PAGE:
Windows 8.1 Update May Bring Windows Store Apps to the Desktop Taskbar
In an ongoing quest to further improve the functionality of the “classic” Windows desktop experience after customers have largely rejected Windows 8’s Start Screen interface, a new screenshot leaked by popular Microsoft leaking group Wzor has revealed that Microsoft is actively working on bringing Windows Store applications to the classic desktop user interface. The screenshot, which can be seen above, reveals a new build of Windows 8.1 compiled on January 14th and can be seen as displaying a shortcut to the Windows Store app on the desktop taskbar.
This would be a huge departure from Microsoft’s current vision of how their Windows 8 operating system works. In current releases of Windows, the “classic” desktop interface and Microsoft’s tablet-oriented “Start Screen” interface (previously known as Metro) exist as two nearly totally disconnected entities – the Start Screen has little to no access to running classic Win32 programs, and the Desktop has little to no access to Windows Store apps. Bringing these new Windows Store applications to the Desktop could be seen as a great way to bridge the gap between the two interfaces, allowing users to more smoothly interact with all the programs and apps installed on their PC from one unified interface.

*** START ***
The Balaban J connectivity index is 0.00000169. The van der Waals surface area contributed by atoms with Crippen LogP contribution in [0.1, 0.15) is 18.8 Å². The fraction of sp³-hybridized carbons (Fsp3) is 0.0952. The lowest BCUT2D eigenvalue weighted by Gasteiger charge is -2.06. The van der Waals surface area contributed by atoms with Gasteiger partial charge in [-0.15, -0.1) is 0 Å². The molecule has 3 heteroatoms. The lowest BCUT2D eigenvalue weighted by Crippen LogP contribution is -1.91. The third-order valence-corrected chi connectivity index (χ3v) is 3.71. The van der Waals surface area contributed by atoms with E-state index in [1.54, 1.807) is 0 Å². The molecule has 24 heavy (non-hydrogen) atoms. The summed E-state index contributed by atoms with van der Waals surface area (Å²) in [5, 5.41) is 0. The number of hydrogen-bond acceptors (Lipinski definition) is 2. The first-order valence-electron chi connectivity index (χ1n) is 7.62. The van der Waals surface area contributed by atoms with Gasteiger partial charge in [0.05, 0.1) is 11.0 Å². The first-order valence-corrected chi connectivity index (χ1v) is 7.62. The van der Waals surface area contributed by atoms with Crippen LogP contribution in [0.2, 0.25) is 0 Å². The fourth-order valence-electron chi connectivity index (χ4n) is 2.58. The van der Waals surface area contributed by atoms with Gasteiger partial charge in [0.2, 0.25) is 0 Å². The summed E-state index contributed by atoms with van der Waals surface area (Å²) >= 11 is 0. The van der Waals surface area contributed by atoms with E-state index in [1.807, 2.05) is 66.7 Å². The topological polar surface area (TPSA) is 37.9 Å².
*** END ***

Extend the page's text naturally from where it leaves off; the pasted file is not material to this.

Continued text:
Judging by the build tag of the screenshot, this new functionality seems slated to arrive sooner rather than later -in an update to Windows 8.1 rather than as part of the upcoming Windows 9 release. All builds of Windows 8.1 have carried the build 9600 tag, while pre-release builds of future versions of Windows would undoubtably carry a higher build number as they always have in the past. Microsoft has been rumored to be preparing a large update to Windows 8.1, dubbed Windows 8.1 Update 1, in an effort to deliver fixes and improvements to the desktop Windows operating system with more speed than ever before, following the release schedule Microsoft has adapted for their Windows Phone platform. These smaller updates will essentially replace the Service Packs of previous Windows releases.